|Recovering the Combination for the Sesamee Combination Padlock (concl.)|
|Recovering the Second or Fourth
This procedure takes some practice and skill, but cuts the number of combinations to try down from 100 to 10. You may choose to skip ahead to "Moving the Thumbwheels Up a Quarter Turn to the Correct Numbers in the Combination" and just try the 100 combinations.
You already have modified your feeler so it curls up at the end. Now, add a small bend up at about 1/16 inch from the tip. The idea is modify the feeler so it will slide over a bumpy surface. Now, be sure that the first thumbwheel is precisely on the groove between numbers. Turn the second thumbwheel precisely to a groove between two numbers. Reinsert the feeler at the first thumbwheel as you did when you recovered the first digit. The feeler should insert to about the same depth, but it may insert deeper. If not, work the feeler around and try to get it to insert deeper. Note that it will insert deeper at only one of the 10 grooves on the second thumbwheel. After the feeler inserts deeper, try moving the second thumbwheel back and forth. You should find some resistance when trying to turn beyond the numbers on either side of the groove. Just feel for light resistance, a little more resistance than it takes to turn the thumbwheel when the feeler isn't there. If you apply enough force, the thumbwheel will turn. The light resistance will tell you that you found the spot that you are looking for. If you don't find resistance, the feeler may have gone into a space between cams.
If the feeler doesn't insert deeper, move the second thumbwheel to the next groove and try again. Continue trying until you observe the behavior described, or until you have tried all 10 positions. If you have tried all 10 positions without success, you can go back and try again. Also, you can try to recover the fourth digit using the same method. Replace "first thumbwheel" in the above instructions with "third thumbwheel," and second with fourth.
Moving the Thumbwheels Up a Quarter Turn to the Correct Numbers in the Combination
Move the dials for the first and third numbers in the combination up to the number below the groove. If you have followed the steps for recovering the second or fourth digit, move that thumbwheel to the number below the groove, also. For each thumbwheel, if the number is 2 or higher, move the thumbwheel up two more positions (example, if number is 4, move to 2.) If the number is 0 or 1, the thumbwheel will stop at 0, so move down 8 positions, to 8 or 9, the same place you would reach if you could go up two positions.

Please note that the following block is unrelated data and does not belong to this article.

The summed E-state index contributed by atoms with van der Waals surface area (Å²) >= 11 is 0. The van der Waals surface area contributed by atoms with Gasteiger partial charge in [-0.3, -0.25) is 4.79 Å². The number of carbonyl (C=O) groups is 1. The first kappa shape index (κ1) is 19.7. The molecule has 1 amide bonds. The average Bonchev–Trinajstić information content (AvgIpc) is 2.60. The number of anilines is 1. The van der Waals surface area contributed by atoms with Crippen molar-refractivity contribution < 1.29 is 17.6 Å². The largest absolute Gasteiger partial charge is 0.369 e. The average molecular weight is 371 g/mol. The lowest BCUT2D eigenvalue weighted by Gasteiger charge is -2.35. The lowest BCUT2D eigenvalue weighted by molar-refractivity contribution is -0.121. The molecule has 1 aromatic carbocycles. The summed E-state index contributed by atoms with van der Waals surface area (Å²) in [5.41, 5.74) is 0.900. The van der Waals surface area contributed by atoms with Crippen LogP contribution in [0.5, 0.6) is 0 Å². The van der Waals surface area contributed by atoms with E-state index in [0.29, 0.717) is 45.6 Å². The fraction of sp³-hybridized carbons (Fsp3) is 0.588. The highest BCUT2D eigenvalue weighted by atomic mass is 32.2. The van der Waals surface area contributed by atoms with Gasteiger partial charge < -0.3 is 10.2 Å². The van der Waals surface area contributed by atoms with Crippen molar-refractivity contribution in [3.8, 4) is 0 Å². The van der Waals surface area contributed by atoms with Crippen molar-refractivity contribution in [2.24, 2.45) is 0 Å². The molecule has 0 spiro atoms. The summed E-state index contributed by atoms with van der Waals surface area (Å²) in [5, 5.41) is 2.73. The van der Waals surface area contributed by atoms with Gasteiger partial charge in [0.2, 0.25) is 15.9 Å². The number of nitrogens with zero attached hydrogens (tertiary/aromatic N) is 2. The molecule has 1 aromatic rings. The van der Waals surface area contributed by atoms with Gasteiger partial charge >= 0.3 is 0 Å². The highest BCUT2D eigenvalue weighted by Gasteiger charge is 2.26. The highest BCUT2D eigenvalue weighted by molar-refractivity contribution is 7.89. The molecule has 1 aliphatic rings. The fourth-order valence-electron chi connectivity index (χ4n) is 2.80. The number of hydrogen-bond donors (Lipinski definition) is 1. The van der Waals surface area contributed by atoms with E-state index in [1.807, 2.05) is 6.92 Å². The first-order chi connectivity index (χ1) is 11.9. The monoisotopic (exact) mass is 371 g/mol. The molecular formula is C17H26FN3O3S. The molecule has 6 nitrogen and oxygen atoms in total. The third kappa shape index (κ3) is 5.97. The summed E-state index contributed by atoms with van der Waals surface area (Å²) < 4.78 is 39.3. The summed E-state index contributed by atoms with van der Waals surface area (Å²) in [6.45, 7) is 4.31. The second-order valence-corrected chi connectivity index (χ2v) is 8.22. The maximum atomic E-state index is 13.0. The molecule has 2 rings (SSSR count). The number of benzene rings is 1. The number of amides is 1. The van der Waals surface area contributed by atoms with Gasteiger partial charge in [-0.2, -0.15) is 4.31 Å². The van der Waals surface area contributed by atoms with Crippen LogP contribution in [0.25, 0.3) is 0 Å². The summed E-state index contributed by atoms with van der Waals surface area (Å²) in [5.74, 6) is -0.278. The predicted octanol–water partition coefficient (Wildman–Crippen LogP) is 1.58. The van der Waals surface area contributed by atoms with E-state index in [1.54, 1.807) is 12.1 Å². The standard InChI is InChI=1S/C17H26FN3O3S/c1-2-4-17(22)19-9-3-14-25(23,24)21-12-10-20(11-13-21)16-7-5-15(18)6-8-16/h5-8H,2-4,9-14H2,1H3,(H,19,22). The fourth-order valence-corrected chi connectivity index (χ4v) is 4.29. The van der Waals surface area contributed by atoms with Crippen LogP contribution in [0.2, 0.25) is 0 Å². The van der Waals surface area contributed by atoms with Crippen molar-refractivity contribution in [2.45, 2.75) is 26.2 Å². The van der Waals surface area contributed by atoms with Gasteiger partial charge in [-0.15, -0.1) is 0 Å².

Trying the 10 or 100 Combinations
If you have recovered the second number or fourth number, just try the remaining thumbwheel in each of its ten positions, at each position trying to open the lock in the normal way, as described in the next paragraph.
If you haven't recovered the second or fourth number, you may take some "educated guesses" first. See paragraph below. Otherwise, set both the second and fourth thumbwheel to 0. Try to open the lock in the normal way: push in on the shackle and then pull out. Note that some locks are sticky and hard to open even after the correct combination is dialed. If the lock is weathered or shows signs of having had hard use, on each try, push the shackle in and pull out hard several times, to avoid skipping over the correct combination. If the lock still hasn't open, move the fourth thumbwheel to 1 and try again. Continue with 2, 3, 4 and so forth, until you reach and try 9. Now move the second thumbwheel to 1 and try the fourth thumbwheel in each of the 10 positions, 0 through 9, again.
Be careful not to accidentally move the first or third thumbwheel along the way. Continue with the second thumbwheel at 2, 3, 4 etc., until you have tried all ten numbers on the second thumbwheel. Hopefully, the lock will open somewhere along the line. If it doesn't, don't get discouraged and give up. Go back and recheck you work carefully for finding the first and third numbers. Also, note that, if the lock hasn't been opened for a long time, it may be hard to open after the correct combination has been dialed. Listen for a different sounding click when the shackle is pushed into the lock. Work the shackle several times to attempt to release stuck parts inside the lock.
Remember that the combination was set by a user, and the user may have chosen a combination that was "easy to remember." If the first and third number differ by two, try a sequence. For example, first digit was 3 and third way 5, so try 3456. If the first digit is 1, the combination may be a year in the 1900's, so try 9 as the second digit, and all 10 possible fourth digits.
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